Innovative software makes energy monitoring a breeze
New government research has revealed that more than two thirds of companies say their directors have no training in responding to cyber attacks.
The Cyber Governance Health Check found that one in 10 of the 105 businesses in the FTSE 350 questioned have no plan to cope with hacking, despite 54 per cent of company boards listing computer hacking as one of the main threats to their business. A worrying 68 per cent have no specific training to deal with a hacking incident.
Furthermore, only six per cent of businesses completely prepared for new data protection rules, leading to Minister for Digital Matt Hancock saying that ‘we have a long way to go until all our organisations are adopting best practice’.
The General Data Protection Regulation (GDPR) come into effect in May 2018, with the report finding that awareness of GDPR was good, with 97 per cent aware of the new regulation, 71 per cent prepared to meet the GDPR requirements, with only six per cent being fully prepared.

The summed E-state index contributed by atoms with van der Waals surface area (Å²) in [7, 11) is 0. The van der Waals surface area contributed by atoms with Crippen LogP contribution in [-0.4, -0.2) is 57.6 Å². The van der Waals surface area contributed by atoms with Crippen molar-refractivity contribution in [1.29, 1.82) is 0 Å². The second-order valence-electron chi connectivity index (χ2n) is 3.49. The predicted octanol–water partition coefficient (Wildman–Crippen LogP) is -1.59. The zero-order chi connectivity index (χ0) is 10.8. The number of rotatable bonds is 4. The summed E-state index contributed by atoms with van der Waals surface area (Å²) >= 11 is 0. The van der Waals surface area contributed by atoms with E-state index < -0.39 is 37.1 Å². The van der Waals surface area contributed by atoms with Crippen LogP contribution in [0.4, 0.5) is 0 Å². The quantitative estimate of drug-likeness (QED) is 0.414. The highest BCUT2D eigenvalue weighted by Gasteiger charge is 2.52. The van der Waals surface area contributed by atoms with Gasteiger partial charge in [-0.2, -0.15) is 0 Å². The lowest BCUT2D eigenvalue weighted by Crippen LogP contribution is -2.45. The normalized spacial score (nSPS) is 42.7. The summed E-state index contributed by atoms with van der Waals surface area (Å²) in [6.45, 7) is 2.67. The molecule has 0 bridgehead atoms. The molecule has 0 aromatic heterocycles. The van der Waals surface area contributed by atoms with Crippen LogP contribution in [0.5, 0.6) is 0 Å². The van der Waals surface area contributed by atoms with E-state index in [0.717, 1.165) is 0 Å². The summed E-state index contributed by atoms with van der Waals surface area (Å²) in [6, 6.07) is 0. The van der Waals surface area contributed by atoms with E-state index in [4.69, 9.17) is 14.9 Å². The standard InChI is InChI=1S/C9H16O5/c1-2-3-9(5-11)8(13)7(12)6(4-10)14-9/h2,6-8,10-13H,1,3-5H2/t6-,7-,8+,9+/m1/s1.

Hancock said: “We have world leading businesses and a thriving charity sector but recent cyber attacks have shown the devastating effects of not getting our approach to cyber security right. These new reports show we have a long way to go until all our organisations are adopting best practice and I urge all senior executives to work with the National Cyber Security Centre and take up the government’s advice and training. Charities must do better to protect the sensitive data they hold and I encourage them to access a tailored programme of support we are developing alongside the Charity Commission and the National Cyber Security Centre.”
Thanks to an ambitious government estate strategy, public sector organisations are under serious pressure to deliver smart working initiatives to drive down overheads.